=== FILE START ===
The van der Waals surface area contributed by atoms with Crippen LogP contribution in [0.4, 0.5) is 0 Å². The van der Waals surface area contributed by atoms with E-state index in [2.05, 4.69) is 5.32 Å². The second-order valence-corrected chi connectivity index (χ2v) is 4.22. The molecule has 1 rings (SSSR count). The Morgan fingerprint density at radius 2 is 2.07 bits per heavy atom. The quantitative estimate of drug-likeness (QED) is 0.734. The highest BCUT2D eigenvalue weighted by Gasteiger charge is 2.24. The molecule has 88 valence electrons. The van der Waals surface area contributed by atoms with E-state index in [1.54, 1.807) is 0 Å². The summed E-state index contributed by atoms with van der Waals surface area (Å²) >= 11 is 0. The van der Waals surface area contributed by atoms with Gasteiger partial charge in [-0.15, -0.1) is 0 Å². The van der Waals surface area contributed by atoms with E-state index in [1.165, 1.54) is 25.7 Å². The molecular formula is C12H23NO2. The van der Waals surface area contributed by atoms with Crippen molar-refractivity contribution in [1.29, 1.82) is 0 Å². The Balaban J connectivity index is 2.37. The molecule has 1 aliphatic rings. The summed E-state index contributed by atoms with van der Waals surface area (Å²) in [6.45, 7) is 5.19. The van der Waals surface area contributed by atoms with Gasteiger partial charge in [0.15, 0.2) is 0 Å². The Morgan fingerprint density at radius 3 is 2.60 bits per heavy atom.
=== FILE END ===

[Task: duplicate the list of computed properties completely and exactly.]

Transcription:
The van der Waals surface area contributed by atoms with Crippen LogP contribution in [0.4, 0.5) is 0 Å². The van der Waals surface area contributed by atoms with E-state index in [2.05, 4.69) is 5.32 Å². The second-order valence-corrected chi connectivity index (χ2v) is 4.22. The molecule has 1 rings (SSSR count). The Morgan fingerprint density at radius 2 is 2.07 bits per heavy atom. The quantitative estimate of drug-likeness (QED) is 0.734. The highest BCUT2D eigenvalue weighted by Gasteiger charge is 2.24. The molecule has 88 valence electrons. The van der Waals surface area contributed by atoms with E-state index in [1.54, 1.807) is 0 Å². The summed E-state index contributed by atoms with van der Waals surface area (Å²) >= 11 is 0. The van der Waals surface area contributed by atoms with Gasteiger partial charge in [-0.15, -0.1) is 0 Å². The van der Waals surface area contributed by atoms with E-state index in [1.165, 1.54) is 25.7 Å². The molecular formula is C12H23NO2. The van der Waals surface area contributed by atoms with Crippen molar-refractivity contribution in [1.29, 1.82) is 0 Å². The Balaban J connectivity index is 2.37. The molecule has 1 aliphatic rings. The summed E-state index contributed by atoms with van der Waals surface area (Å²) in [6.45, 7) is 5.19. The van der Waals surface area contributed by atoms with Gasteiger partial charge in [0.15, 0.2) is 0 Å². The Morgan fingerprint density at radius 3 is 2.60 bits per heavy atom.